'Should I stay or should I go now?' Fee support extended for EU students Q&A: The Irish border Brexit backstop With the application cycle beginning for 2020, DE has moved to provide certainty over finance for EU applicants including those from the Republic of Ireland. … [Read more...] about No tuition fee rise for EU students starting university in NI
Refinancing a student loan
The analysis of student flows between the Republic of Ireland and Northern Ireland in higher education has just been published jointly by the Republic's Department of Education and Skills (DES) and Northern Ireland's Department for the Economy (DfE). … [Read more...] about Drop in Republic of Ireland students in Northern Ireland
Drop in Republic of Ireland students in NI NI students aim to stay in Dublin after Brexit They pay a "student contribution" fee of €3,000 (£2,700) a year towards their tuition, the same as their counterparts from Ireland and the EU. … [Read more...] about NI students in limbo over Irish tuition fees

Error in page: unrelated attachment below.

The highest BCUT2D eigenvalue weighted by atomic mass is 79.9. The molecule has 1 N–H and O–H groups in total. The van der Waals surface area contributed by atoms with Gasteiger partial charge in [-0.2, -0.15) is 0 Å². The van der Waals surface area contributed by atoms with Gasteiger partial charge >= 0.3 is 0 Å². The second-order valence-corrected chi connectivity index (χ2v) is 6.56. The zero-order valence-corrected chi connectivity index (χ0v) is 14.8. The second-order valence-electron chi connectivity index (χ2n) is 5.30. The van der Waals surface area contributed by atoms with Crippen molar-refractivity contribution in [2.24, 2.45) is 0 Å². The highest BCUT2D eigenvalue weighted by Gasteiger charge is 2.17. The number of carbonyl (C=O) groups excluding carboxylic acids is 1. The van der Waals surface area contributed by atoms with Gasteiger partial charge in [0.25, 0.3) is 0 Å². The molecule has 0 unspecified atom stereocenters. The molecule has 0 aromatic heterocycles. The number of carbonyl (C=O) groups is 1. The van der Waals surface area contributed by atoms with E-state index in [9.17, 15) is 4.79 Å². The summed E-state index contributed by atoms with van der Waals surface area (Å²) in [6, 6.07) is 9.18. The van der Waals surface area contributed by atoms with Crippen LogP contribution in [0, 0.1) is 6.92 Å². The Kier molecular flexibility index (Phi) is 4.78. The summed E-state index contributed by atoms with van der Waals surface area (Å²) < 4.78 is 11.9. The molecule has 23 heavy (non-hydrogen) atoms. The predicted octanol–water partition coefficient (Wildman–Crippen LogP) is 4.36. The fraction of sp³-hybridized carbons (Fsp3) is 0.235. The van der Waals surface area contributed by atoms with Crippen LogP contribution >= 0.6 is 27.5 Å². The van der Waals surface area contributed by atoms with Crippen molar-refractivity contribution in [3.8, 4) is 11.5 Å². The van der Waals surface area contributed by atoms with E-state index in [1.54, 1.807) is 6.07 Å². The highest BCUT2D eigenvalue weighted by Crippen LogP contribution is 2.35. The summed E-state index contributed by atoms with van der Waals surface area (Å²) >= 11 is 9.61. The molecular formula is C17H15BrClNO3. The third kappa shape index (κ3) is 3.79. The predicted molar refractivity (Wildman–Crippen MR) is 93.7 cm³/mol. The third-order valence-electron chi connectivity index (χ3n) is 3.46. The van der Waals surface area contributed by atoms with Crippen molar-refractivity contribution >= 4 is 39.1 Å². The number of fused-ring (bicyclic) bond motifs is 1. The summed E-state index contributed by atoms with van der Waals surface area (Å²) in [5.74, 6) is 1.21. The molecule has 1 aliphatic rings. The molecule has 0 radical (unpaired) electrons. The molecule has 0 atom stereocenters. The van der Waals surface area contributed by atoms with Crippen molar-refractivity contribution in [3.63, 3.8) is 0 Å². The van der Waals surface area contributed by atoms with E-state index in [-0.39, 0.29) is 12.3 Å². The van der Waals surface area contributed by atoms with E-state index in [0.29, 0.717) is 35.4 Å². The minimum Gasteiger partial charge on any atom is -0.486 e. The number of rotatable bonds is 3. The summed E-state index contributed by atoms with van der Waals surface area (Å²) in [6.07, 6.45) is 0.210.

The University of Warwick is one of a number of Universities of Sanctuary welcoming students seeking asylum, and offers up to four undergraduate scholarships for asylum seeker students not eligible for student loans, while the University of Nottingham offers £1,000 a year to refugees eligible for loans, in recognition of the extra challenges they face. … [Read more...] about Refugees lose friends, money, home – ‘only knowledge lasts’
This week’s train fare rise announcement was political folly on a grand scale, after June’s train timetable fiasco left tens of thousands of trains cancelled. Fares have risen at twice the pace of wages, up 42%, pay up just 18% since 2008, with driver shortages, short trains and customers short-changed by the some of the most expensive fares in the world. A Peterborough to Kings Cross season ticket costs £6,540 a year while in Germany a BahnCard 100 buys a year’s travel anywhere for £3,840. Meanwhile, fuel tax has been frozen for seven years. … [Read more...] about These rail fare rises are a step too far. Why don’t commuters rise up?